## How can we explicitly find the maximum eigenvalue of a tridiagonal matrix?

I just came across a matrix of the form $A:=\begin{pmatrix} 0&-\frac{c_0}{b_0}&0&\cdots&0\\-\frac{a_1}{b_1}&0&-\frac{c_1}{b_1}&\cdots&0\\0&-\frac{a_2}{b_2}&0&\cdots&0\\ \vdots&\vdots&\ddots&\ddots&-\frac{a_{N-1}}{b_{N-1}}\\0&\cdots&\cdots&-\frac{a_N}{b_N}&0 \end{pmatrix}$ for some N$\in \mathbb{Z}^+$ where $a_n=-\frac{1}{2}\alpha(\beta^2n^2-rn), \ b_n=1+\alpha(\beta^2n^2+r), and \ c_n=-\frac{1}{2}\alpha(\beta^2n^2+rn)\$such that $\alpha, \beta,r$ are known real constants.

From the Gershgorin circle theorem, I know that its maximum eigenvalue must lie in the Gershgorin discs. However, despite it being quite sparse, I could not get an explicit formula for its maximum eigenvalue.

I have tried solving the Av=$\lambda$v equation, where v is an eigenvector and $\lambda$ is an eigenvalue, in which I obtain a recurrence relation, but I didn't have an initial boundary condition. The equation det($\lambda$I-A)=0, where I is the identity matrix, also gives me a complicated equation that I can't solve.

Can anyone tell me what I have missed or is this an impossible-to-solve problem?

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I think you got the penultimate entry in the rightmost column wrong. And probably the bottom row, too, unless your matrix is (N+1)x(N+1). But why bother with -a_i/b_i, -c_i/b_i etc at all? Why not just write a_i and c_i, and be done with it? It's the same problem. – TonyK May 27 2010 at 23:23
I think the problem who tonyK suggest is little bit more complicated. because the recursive relations are more general. In another direction, I would like to mention that a particular and interesting case of the above matrices occurs when it is symmetric. Probably you know, but if not, they are called Jacobi matrices and are related to Orthogonal polynomials and Riemann-Hilbert problems. The Percy Deift's book have a nice exposition about it. Orthogonal Polynomials and Random matrices: A Riemann-Hilbert approach – Leandro May 27 2010 at 23:59
Leandro: TonyK merely suggested making the problem notationally nicer. They are the same problem. (For instance, to explicitly get from the original version to the new formulation, take the special case where all denominators are -1.) @unknown (google): I'm also wondering whether the entries are real or complex. I hope you don't mind that I incorporated TonyK's suggestions. If you want, you can revert the edit. – Jonas Meyer May 28 2010 at 1:06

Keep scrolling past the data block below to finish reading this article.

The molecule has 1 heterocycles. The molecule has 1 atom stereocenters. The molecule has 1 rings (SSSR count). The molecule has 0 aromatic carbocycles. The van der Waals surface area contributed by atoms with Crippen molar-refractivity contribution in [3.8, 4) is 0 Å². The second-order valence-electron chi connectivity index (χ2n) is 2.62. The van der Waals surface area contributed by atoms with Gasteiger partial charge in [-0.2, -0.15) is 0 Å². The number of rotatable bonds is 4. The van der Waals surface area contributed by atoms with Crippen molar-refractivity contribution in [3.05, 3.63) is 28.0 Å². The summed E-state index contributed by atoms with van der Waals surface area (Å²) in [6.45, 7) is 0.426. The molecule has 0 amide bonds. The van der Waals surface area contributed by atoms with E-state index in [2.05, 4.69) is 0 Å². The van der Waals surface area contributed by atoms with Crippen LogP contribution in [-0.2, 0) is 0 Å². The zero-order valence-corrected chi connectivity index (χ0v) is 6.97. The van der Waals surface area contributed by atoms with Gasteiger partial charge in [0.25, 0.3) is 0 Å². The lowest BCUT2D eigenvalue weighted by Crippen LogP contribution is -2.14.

Sorry, my question was a bit unclear. I hope it makes more sense now why I wrote -a_i/b_i,.etc I agree that it can be simplified according to TonyK. TonyK: My matrix is, in fact,(N+1)x(N+1). – unknown (google) May 28 2010 at 8:59

This matrix is not symmetric but it looks like the entries $\frac{c_i}{b_i}$ and $\frac{a_i}{b_i}$ are of the same sign. This matrix can then be made symmetric by a similarity transformation. A really clear explanation of the details are in: http://digilander.libero.it/foxes/matrix/convert_unsym_trid_to_sym.pdf

So we may suppose that your tridiagonal matrix is in fact symmetric of degree n+1. But then there is an easy recursive relation between the characteristic equation of the degree n+1 matrix and lower dimensional ones. See: http://www.physics.arizona.edu/~restrepo/475A/Notes/sourcea/node59.html

Solving this recursive equation should give you the characteristic equation of the symmetric tridiagonal matrix. Working out the roots of this equation should then give you all the eigenvalues for the original matrix as they are similar.

I leave you to work through the details.

Hope that helps.

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 To be more precise: the entries $\frac{c_i}{b_i}$ and $\frac{b_i}{a_i}$ may not be of the same sign but since all the constants are known you can check if this is true for every $i$. If this is satisfied then the procedure above works in theory. If they are not all the same sign then it's back to the drawing board. – alext87 May 28 2010 at 13:46

Let me try to expand a little bit the problem (so it's too long for a usual comment).

Consider the determinant $D_N=D_N(\lambda;a_1,\dots,a_{N-1};b_1,\dots,c_{N-1})$ of the corresponding matrix $\lambda-A$. Expanding the determinant along the first row gives $$D_N(\lambda;a_1,\dots,a_{N-1};b_1,\dots,b_{N-1}) =\lambda D_{N-1}(\lambda;a_2,\dots,a_{N-1};b_2,\dots,b_{N-1}) -a_1b_1D_{N-2}(\lambda;a_3,\dots,a_{N-1};b_3,\dots,b_{N-1});$$ in other words, $$D_N/D_{N-1}=\lambda-\frac{a_1b_1}{D_{N-1}/D_{N-2}} =\dots =\lambda-\frac{a_1b_1}{\lambda-\dfrac{a_2b_2}{\lambda-\dfrac{a_3b_3}{\dots -\dfrac{a_{N-1}b_{N-1}}{\lambda}}}}.$$ In order to get some information about the asymptotics of the zero(s) of $D_N(\lambda)/D_{N-1}(\lambda)$ one really have to have some knowledge about the $a_ib_i$, $i=1,2,\dots$. This reduces the problem to a problem for the related family of orthogonal polynomials and even Deift's book is too advanced, it is the best source on this.

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Sorry, I edited while you were writing and made the notation inconsistent. I'm not sure of the best way to fix this. – Jonas Meyer May 28 2010 at 1:27
After Jonas, the question was re-edited again. I won't edit my answer again. My remark would be that $c_n/b_n\sim a_n/b_n\sim-2$ as $n\to\infty$, and computing the determinant of the matrix with entries $\lambda$ along the main diagonal and $2$ along the auxiliary diagonals is an easy task. – Wadim Zudilin May 28 2010 at 10:53